In Brezis' Functional analysis, Sobolev spaces and partial differential eqautions, exercise 6.24 (3) asks to prove that for a self-adjoint operator $T\in \mathcal{L}(H)$, $H$ a Hilbert space, the following properties are equivalent

(vii) $(Tu, u)\leq |Tu|^2, u\in H$

(viii) $(0,1)\subset \rho(T)$

where $\rho(T)$ denotes the resolvent set of $T$. The book gives the following solution

Set $U=2T-I$. Clearly (vii) is equivalent to $$\text{(vii')} \;\;\;\;\;\;\;\;\;|u|\leq |Uu| \; \;\;\;\;\;\forall u\in H$$ Applying Theorem 2.20 we see that (vii)$\Rightarrow (-1,+1)\subset \rho(U)=2\rho(T)-1$. Thus (vii)$\Rightarrow$ (viii).

and then it proceeds to prove the converse, which I can understand perfectly. The part I don't get is how applying Theorem 2.20 gives $(-1,+1)\subset \rho (U)$ (everything else is clear). Theorem 2.20 states

Theorem 2.20: Let $A:D(A)\subset E\rightarrow F$ be an unbounded linear operator that is densely defined and closed. The following properties are equivalent:

(a) $A$ is surjective, i.e. $R(A)=F$,

(b) there is a constant $C$ such that $$\|v\|\leq C\|A^{\ast}v\| \;\; \forall v\in D(A^{\ast}),$$ (c) $N(A^{\ast})=\{0\}$ and $R(A^{\ast})$ is closed.

If someone could explain to me how Theorem 2.20 is applied or even give another solution for the (vii)$\Rightarrow$ (viii) part, I would be grateful.


Remember that $T$, and hence $U = 2T-I$, is self-adjoint by assumption.

Now, for $\lambda \in (-1,1)$, by using (vii'), we have

$$\lVert (\lambda I - U)v\rVert \geqslant \lVert Uv\rVert - \lambda \lVert v\rVert \geqslant (1-\lvert\lambda\rvert)\cdot \lVert v\rVert \tag{$\ast$}$$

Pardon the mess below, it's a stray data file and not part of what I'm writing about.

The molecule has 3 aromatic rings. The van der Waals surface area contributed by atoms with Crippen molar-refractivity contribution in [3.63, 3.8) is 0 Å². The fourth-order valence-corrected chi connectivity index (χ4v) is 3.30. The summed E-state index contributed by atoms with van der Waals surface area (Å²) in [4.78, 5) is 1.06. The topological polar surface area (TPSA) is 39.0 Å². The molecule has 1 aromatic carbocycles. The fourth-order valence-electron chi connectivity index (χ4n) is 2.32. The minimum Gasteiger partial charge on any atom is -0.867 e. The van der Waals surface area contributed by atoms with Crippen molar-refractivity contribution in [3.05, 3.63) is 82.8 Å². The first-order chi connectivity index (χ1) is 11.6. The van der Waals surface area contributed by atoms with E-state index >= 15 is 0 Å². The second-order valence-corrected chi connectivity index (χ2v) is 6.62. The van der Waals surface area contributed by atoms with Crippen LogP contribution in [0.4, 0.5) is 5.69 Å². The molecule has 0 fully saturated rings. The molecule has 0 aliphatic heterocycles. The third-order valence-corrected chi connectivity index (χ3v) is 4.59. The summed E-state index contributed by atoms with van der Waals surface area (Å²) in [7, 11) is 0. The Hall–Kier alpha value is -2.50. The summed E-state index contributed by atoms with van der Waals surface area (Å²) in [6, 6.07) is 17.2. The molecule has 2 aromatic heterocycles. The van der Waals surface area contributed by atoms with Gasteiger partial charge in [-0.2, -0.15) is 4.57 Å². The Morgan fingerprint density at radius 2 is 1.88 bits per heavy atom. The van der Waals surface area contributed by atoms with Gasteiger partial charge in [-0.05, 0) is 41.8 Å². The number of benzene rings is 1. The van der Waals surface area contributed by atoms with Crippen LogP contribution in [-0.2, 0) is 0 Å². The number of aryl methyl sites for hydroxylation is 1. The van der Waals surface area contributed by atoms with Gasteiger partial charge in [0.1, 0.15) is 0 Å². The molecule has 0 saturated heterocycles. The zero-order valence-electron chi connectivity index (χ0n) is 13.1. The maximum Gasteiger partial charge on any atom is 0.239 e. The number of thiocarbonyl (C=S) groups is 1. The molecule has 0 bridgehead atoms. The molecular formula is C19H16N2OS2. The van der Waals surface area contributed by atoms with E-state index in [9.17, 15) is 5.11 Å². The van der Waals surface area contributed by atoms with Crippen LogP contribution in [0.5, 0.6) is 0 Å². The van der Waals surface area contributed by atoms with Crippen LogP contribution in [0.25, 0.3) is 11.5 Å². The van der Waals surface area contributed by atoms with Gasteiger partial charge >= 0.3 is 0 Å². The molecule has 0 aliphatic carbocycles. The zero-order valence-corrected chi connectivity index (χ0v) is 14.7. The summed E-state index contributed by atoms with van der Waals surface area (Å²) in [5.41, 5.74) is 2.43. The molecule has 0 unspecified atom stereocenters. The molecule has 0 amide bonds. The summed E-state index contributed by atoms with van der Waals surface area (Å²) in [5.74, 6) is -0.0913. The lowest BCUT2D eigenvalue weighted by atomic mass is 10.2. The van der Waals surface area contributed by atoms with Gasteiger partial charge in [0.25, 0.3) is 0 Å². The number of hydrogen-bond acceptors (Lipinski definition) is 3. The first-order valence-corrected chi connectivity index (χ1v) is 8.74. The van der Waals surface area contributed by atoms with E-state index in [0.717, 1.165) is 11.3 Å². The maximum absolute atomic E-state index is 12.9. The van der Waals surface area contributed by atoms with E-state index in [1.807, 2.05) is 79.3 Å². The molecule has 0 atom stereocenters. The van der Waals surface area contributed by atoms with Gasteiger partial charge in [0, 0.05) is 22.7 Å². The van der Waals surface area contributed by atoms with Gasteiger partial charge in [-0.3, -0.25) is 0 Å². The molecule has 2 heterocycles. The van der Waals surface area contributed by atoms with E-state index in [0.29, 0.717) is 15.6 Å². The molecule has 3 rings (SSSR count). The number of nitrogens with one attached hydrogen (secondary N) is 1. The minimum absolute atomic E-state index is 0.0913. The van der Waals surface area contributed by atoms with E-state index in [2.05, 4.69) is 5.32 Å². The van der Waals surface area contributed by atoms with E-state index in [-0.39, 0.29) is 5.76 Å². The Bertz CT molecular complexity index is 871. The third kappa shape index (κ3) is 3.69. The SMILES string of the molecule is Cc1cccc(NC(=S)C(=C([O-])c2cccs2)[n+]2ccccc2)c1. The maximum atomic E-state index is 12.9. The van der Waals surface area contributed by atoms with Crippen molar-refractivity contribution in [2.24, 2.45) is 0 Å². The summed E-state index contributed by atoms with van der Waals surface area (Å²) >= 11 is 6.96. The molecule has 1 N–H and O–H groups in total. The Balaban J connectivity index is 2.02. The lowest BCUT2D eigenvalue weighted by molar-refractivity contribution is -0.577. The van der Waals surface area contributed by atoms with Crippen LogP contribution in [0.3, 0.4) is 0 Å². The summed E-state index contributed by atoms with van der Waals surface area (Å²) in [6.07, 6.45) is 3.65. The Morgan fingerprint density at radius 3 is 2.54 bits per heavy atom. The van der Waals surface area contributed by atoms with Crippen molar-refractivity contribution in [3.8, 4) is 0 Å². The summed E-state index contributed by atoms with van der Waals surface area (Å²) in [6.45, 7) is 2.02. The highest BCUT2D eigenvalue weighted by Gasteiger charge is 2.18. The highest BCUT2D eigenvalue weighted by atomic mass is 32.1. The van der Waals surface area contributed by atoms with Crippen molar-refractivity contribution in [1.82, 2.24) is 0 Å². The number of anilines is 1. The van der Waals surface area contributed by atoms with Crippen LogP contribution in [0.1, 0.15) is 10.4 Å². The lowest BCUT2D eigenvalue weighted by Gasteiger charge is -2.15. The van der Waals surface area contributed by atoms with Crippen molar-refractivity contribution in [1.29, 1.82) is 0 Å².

for all $v\in H = D(U)$. But $(\ast)$ is just condition b) of theorem 2.20, and the equivalence of that with conditions a) and c) shows that $\lambda I - U$ is invertible, i.e. $\lambda \in \rho(U)$.

  • $\begingroup$ The first inequality is just the reverse triangle inequality along with the fact that $\|Uv\|-\lambda \|v\|\geq 0$ for $\lambda\in (-1,1)$, right? $\endgroup$ – John Doe Dec 11 '14 at 15:58
  • $\begingroup$ Reverse triangle inequality, then (vii'), which says $\lVert Uv\rVert \geqslant \lVert v\rVert$. We need a $c > 0$, namely $c = 1-\lvert\lambda\rvert$, to apply theorem 2.20. $\endgroup$ – Daniel Fischer Dec 11 '14 at 16:05
  • $\begingroup$ Got it, thanks! $\endgroup$ – John Doe Dec 11 '14 at 16:08

Your Answer

By clicking “Post Your Answer”, you agree to our terms of service, privacy policy and cookie policy

Not the answer you're looking for? Browse other questions tagged or ask your own question.